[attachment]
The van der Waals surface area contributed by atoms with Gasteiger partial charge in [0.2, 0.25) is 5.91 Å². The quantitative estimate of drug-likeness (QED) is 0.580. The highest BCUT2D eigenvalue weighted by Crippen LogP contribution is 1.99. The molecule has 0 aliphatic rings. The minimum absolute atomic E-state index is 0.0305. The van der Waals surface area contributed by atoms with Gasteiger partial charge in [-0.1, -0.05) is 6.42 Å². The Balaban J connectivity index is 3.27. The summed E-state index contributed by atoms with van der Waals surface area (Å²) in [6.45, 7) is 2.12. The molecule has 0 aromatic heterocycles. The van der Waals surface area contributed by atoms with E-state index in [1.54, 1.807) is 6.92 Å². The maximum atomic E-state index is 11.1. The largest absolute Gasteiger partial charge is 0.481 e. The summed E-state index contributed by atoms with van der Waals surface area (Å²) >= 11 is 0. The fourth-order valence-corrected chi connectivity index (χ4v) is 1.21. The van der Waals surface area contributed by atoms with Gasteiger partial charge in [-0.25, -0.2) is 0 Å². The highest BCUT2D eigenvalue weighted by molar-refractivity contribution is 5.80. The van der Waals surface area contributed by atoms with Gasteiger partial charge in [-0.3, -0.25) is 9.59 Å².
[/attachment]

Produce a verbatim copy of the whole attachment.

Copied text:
The van der Waals surface area contributed by atoms with Gasteiger partial charge in [0.2, 0.25) is 5.91 Å². The quantitative estimate of drug-likeness (QED) is 0.580. The highest BCUT2D eigenvalue weighted by Crippen LogP contribution is 1.99. The molecule has 0 aliphatic rings. The minimum absolute atomic E-state index is 0.0305. The van der Waals surface area contributed by atoms with Gasteiger partial charge in [-0.1, -0.05) is 6.42 Å². The Balaban J connectivity index is 3.27. The summed E-state index contributed by atoms with van der Waals surface area (Å²) in [6.45, 7) is 2.12. The molecule has 0 aromatic heterocycles. The van der Waals surface area contributed by atoms with E-state index in [1.54, 1.807) is 6.92 Å². The maximum atomic E-state index is 11.1. The largest absolute Gasteiger partial charge is 0.481 e. The summed E-state index contributed by atoms with van der Waals surface area (Å²) >= 11 is 0. The fourth-order valence-corrected chi connectivity index (χ4v) is 1.21. The van der Waals surface area contributed by atoms with Gasteiger partial charge in [-0.25, -0.2) is 0 Å². The highest BCUT2D eigenvalue weighted by molar-refractivity contribution is 5.80. The van der Waals surface area contributed by atoms with Gasteiger partial charge in [-0.3, -0.25) is 9.59 Å².